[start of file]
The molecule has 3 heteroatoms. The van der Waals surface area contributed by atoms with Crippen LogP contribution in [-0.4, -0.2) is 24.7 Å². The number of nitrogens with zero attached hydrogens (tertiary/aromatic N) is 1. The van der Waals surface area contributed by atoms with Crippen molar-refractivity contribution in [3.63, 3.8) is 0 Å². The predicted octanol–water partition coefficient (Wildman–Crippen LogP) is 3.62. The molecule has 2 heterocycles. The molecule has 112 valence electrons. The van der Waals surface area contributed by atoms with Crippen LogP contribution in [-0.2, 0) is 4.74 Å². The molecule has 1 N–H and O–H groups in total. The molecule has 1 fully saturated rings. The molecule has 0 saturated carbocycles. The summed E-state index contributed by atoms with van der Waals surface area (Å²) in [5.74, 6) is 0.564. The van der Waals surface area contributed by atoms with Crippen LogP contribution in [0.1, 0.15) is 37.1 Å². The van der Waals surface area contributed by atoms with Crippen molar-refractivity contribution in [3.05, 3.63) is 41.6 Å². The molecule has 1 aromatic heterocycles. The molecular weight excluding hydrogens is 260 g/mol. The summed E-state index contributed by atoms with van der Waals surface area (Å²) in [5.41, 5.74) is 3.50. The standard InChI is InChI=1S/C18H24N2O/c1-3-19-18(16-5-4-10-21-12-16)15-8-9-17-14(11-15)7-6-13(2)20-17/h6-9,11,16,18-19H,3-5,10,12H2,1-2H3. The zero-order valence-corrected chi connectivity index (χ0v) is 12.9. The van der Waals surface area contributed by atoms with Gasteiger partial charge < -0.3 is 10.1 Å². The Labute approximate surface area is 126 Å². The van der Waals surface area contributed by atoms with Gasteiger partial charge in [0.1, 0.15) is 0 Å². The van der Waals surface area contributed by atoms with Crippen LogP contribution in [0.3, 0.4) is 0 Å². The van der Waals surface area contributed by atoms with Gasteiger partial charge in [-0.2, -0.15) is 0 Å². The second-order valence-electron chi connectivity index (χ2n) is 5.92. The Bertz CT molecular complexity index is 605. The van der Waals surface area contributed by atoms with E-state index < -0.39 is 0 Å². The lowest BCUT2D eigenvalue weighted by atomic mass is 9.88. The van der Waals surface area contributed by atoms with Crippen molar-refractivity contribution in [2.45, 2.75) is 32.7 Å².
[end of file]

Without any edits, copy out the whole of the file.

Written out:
The molecule has 3 heteroatoms. The van der Waals surface area contributed by atoms with Crippen LogP contribution in [-0.4, -0.2) is 24.7 Å². The number of nitrogens with zero attached hydrogens (tertiary/aromatic N) is 1. The van der Waals surface area contributed by atoms with Crippen molar-refractivity contribution in [3.63, 3.8) is 0 Å². The predicted octanol–water partition coefficient (Wildman–Crippen LogP) is 3.62. The molecule has 2 heterocycles. The molecule has 112 valence electrons. The van der Waals surface area contributed by atoms with Crippen LogP contribution in [-0.2, 0) is 4.74 Å². The molecule has 1 N–H and O–H groups in total. The molecule has 1 fully saturated rings. The molecule has 0 saturated carbocycles. The summed E-state index contributed by atoms with van der Waals surface area (Å²) in [5.74, 6) is 0.564. The van der Waals surface area contributed by atoms with Crippen LogP contribution in [0.1, 0.15) is 37.1 Å². The van der Waals surface area contributed by atoms with Crippen molar-refractivity contribution in [3.05, 3.63) is 41.6 Å². The molecule has 1 aromatic heterocycles. The molecular weight excluding hydrogens is 260 g/mol. The summed E-state index contributed by atoms with van der Waals surface area (Å²) in [5.41, 5.74) is 3.50. The standard InChI is InChI=1S/C18H24N2O/c1-3-19-18(16-5-4-10-21-12-16)15-8-9-17-14(11-15)7-6-13(2)20-17/h6-9,11,16,18-19H,3-5,10,12H2,1-2H3. The zero-order valence-corrected chi connectivity index (χ0v) is 12.9. The van der Waals surface area contributed by atoms with Gasteiger partial charge < -0.3 is 10.1 Å². The Labute approximate surface area is 126 Å². The van der Waals surface area contributed by atoms with Gasteiger partial charge in [0.1, 0.15) is 0 Å². The van der Waals surface area contributed by atoms with Crippen LogP contribution in [0.3, 0.4) is 0 Å². The van der Waals surface area contributed by atoms with Gasteiger partial charge in [-0.2, -0.15) is 0 Å². The second-order valence-electron chi connectivity index (χ2n) is 5.92. The Bertz CT molecular complexity index is 605. The van der Waals surface area contributed by atoms with E-state index < -0.39 is 0 Å². The lowest BCUT2D eigenvalue weighted by atomic mass is 9.88. The van der Waals surface area contributed by atoms with Crippen molar-refractivity contribution in [2.45, 2.75) is 32.7 Å².